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Tuesday, January 17, 2017
The Motion Control Community Forum, sponsored by Control Technology Corporation.
Absolute Encoder SSI Interface and Grey Code
How does an absolute encoder works with the SSI interface and what is grey code all about?


Can anyone please explain how an absolute encoder works with the SSI interface and what grey code is all about?

Is reducing number of errors the main reason for grey code?

Who's the top vendor for SSI absolute encoders?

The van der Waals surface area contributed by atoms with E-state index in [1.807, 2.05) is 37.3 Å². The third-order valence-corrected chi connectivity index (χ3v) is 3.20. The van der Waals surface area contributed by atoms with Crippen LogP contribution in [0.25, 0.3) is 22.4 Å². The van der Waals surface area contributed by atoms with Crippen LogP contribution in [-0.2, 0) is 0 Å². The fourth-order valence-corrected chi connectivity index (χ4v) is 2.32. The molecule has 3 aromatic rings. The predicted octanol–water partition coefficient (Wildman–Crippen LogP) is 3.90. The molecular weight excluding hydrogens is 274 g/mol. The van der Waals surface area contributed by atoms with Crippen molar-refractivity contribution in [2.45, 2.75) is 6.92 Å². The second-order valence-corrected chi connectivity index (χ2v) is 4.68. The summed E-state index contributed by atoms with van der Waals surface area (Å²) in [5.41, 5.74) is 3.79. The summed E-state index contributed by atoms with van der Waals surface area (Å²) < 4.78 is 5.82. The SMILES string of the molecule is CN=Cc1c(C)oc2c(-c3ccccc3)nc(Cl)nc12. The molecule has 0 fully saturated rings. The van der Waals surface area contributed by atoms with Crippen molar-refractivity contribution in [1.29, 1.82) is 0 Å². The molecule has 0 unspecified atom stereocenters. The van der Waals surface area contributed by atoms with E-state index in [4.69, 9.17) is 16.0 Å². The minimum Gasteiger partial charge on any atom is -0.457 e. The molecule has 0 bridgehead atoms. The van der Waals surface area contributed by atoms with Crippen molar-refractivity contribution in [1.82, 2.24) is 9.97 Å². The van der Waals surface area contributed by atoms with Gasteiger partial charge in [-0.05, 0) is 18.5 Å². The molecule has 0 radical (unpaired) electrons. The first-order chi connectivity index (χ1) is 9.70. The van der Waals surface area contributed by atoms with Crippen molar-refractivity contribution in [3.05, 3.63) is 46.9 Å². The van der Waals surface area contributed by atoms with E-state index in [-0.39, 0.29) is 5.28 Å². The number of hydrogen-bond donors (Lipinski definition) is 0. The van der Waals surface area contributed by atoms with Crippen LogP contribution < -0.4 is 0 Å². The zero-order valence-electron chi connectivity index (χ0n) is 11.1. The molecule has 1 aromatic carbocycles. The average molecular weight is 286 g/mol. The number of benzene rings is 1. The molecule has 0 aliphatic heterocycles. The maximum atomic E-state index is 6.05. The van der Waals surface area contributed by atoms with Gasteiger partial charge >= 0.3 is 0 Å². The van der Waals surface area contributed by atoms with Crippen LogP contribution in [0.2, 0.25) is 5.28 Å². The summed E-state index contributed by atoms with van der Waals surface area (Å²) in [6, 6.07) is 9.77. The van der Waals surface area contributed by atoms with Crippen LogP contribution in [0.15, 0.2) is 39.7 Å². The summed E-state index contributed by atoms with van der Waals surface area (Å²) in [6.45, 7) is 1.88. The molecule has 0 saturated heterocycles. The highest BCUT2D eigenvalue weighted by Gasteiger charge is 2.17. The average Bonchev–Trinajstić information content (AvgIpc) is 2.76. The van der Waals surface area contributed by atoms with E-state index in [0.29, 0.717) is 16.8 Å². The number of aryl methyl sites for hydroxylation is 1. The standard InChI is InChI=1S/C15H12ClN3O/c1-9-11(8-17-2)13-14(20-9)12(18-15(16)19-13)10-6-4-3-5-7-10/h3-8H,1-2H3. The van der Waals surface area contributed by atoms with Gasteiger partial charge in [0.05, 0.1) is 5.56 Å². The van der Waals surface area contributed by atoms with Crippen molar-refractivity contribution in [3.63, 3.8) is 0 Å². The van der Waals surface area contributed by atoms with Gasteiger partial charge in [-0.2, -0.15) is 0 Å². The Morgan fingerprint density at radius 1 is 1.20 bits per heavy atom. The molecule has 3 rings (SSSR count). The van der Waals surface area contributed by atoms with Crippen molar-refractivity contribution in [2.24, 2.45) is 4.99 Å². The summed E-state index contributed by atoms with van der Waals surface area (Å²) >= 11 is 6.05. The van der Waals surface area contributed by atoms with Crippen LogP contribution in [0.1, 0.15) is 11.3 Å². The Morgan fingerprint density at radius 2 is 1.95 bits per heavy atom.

To make it simple Grey code just changes one position at a time.

In binary if you go from 1 (001) to 2 (010) you have to change the 2nd digit to 1 and the end digit to 0.

In grey code only one bit position changes 1 (001) to 2 (011), all that changes is the middle bit.

In the first instance (binary) you will see that as the code changes from 1 to 2 the encoder must turn off bit 0 and turn on bit 1. If bit 0 turns off slightly before bit 1 turns on then the output briefly becomes 0. If bit 1 turns on slightly before bit 0 turns off then it briefly becomes 3. With larger numbers these errors can become huge. Grey code only requires one bit to change for each increment so the errors are eliminated.

Kuebler from Germany probably makes the best SSI absolute encoders that I have used. It's pricey and there's not much representation in the US though.